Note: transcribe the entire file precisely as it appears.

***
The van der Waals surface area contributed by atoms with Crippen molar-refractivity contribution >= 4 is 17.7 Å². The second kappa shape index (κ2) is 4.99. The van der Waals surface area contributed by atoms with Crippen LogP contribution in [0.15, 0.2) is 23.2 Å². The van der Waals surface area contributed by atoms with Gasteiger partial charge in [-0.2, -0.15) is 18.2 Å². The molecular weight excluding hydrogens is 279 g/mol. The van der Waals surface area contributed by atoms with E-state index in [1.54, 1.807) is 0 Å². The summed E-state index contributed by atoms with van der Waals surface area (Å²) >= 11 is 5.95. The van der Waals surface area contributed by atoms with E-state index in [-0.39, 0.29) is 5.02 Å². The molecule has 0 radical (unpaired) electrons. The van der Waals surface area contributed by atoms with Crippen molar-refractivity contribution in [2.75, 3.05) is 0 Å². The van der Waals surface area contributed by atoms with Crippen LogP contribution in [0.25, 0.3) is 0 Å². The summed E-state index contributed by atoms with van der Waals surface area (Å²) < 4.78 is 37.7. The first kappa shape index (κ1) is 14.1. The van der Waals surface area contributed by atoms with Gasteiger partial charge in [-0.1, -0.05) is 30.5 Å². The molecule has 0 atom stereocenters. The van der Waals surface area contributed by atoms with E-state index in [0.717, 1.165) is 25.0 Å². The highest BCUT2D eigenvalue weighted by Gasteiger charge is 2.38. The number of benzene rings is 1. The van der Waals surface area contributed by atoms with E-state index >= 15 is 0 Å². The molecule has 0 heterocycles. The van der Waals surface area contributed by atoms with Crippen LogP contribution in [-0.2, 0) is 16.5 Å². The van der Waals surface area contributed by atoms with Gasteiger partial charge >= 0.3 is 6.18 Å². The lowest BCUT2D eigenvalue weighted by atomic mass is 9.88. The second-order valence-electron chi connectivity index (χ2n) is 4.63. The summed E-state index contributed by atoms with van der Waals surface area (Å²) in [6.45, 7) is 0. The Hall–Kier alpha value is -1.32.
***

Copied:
The van der Waals surface area contributed by atoms with Crippen molar-refractivity contribution >= 4 is 17.7 Å². The second kappa shape index (κ2) is 4.99. The van der Waals surface area contributed by atoms with Crippen LogP contribution in [0.15, 0.2) is 23.2 Å². The van der Waals surface area contributed by atoms with Gasteiger partial charge in [-0.2, -0.15) is 18.2 Å². The molecular weight excluding hydrogens is 279 g/mol. The van der Waals surface area contributed by atoms with E-state index in [1.54, 1.807) is 0 Å². The summed E-state index contributed by atoms with van der Waals surface area (Å²) >= 11 is 5.95. The van der Waals surface area contributed by atoms with E-state index in [-0.39, 0.29) is 5.02 Å². The molecule has 0 radical (unpaired) electrons. The van der Waals surface area contributed by atoms with Crippen molar-refractivity contribution in [2.75, 3.05) is 0 Å². The van der Waals surface area contributed by atoms with Crippen LogP contribution in [0.25, 0.3) is 0 Å². The summed E-state index contributed by atoms with van der Waals surface area (Å²) < 4.78 is 37.7. The first kappa shape index (κ1) is 14.1. The van der Waals surface area contributed by atoms with Gasteiger partial charge in [-0.1, -0.05) is 30.5 Å². The molecule has 0 atom stereocenters. The van der Waals surface area contributed by atoms with E-state index in [0.717, 1.165) is 25.0 Å². The highest BCUT2D eigenvalue weighted by Gasteiger charge is 2.38. The number of benzene rings is 1. The van der Waals surface area contributed by atoms with E-state index >= 15 is 0 Å². The molecule has 0 heterocycles. The van der Waals surface area contributed by atoms with Crippen LogP contribution in [-0.2, 0) is 16.5 Å². The van der Waals surface area contributed by atoms with Gasteiger partial charge >= 0.3 is 6.18 Å². The lowest BCUT2D eigenvalue weighted by atomic mass is 9.88. The second-order valence-electron chi connectivity index (χ2n) is 4.63. The summed E-state index contributed by atoms with van der Waals surface area (Å²) in [6.45, 7) is 0. The Hall–Kier alpha value is -1.32.